We're all familiar with the jokes that list three identical things as a punch line (e.g. "location, location, location" for factors driving real estate value, or "money-driven, money-driven, money-driven" as the three most important qualities of a salesperson; by the way I blew a job interview much earlier in my carreer by missing this last one).
As it turns out, three is an important number - and not just in jokes. Here at Fusion PR, we have often evangelized about the power of three in communications. We tell clients that key messages should be crafted and organized ino three concise statements. The same three messages should be used in three places (at the beginning of the interview, the end, and in the middle).
It might sound boring and repetitive; but, as it turns out, there is a scientific basis for the power of three in rhetoric. The New York Times wrote last week about the conclusions of a new study:
The world assigns the number three elevated status..Oddly, scant academic research explains the triad’s sway over our lives or the ads we see. But a new study finds that in ads, stump speeches and other messages understood to have manipulative intent, three claims will persuade, but four (or more) will trigger skepticism, and reverse an initially positive impression.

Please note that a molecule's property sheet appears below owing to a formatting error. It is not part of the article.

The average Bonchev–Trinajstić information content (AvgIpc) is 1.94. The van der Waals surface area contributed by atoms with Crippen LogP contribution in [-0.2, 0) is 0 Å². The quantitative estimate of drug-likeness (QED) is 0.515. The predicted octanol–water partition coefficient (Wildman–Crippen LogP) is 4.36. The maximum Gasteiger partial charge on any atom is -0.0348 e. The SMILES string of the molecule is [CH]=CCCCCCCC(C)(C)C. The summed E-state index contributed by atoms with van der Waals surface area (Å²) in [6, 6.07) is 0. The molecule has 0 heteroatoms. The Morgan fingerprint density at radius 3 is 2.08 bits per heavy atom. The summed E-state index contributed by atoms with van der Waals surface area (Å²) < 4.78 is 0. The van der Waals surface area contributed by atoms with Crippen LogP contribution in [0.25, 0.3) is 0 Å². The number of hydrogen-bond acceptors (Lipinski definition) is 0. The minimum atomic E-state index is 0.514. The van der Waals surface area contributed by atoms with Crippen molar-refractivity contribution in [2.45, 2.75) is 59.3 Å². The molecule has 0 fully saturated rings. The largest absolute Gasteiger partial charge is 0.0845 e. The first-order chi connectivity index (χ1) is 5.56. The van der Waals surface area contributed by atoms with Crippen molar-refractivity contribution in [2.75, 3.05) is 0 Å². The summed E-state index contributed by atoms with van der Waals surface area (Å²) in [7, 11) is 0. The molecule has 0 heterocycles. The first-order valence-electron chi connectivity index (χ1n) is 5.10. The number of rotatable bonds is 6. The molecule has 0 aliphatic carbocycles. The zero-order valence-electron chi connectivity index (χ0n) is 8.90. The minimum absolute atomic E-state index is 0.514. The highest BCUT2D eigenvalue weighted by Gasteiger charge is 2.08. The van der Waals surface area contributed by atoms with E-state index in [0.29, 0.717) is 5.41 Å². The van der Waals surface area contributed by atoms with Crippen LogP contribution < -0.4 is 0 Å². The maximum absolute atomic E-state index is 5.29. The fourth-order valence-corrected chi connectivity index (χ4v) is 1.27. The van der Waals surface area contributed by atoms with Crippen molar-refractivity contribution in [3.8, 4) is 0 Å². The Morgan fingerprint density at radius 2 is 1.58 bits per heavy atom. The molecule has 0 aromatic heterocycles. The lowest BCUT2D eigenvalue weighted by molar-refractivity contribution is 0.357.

Hmmm... manipulative intent... moir? I don’t recall seeing many other articles about persuasion in PR and marketing, and that could be because we feel we are above this; after all we are not just peddlers and spinmeisters, right? But let’s face it; persuasion is a key part of what we do. Sure, we inform and educate,but we also seek to persuade; e.g. to get users to click on a link, come to an event, check out a trial offer, or that a certain product or service is a good one.
I was reminded of this when I read an earlier NY Times article about the art of rhetoric, or communicating to persuade. It cites some examples from the world of politics, and included a bit of wisdom about writing that I would love to share:
If a piece of writing feels like a unit, it lends its argument an impression, however spurious, of coherence. The more each clause or sentence relates to those around it, whether in parallel or counterpoint, intellectually or musically, the more it will feel like an organic whole. Syntax can do much of the work of sense.
This article also touched on the power of three:
The tricolon, putting phrases into groups of three, is perennially effective… Lists, in general, work well. Try enumeratio: setting out your points one by one, to give the impression of clarity and command. Music matters, too. The effects of the tricolon, as of any number of other figures, are in some ways metrical. Think of how clusters of stressed syllables can sound resolute and determined. “Yes we can!” is three strong syllables… One of the most memorable lines in American history, for instance, is the clause in the Declaration of Independence: “We hold these truths to be self-evident.” That, among other things, is an example of iambic pentameter… Rhetoric… is about patterns and echoes and resonances.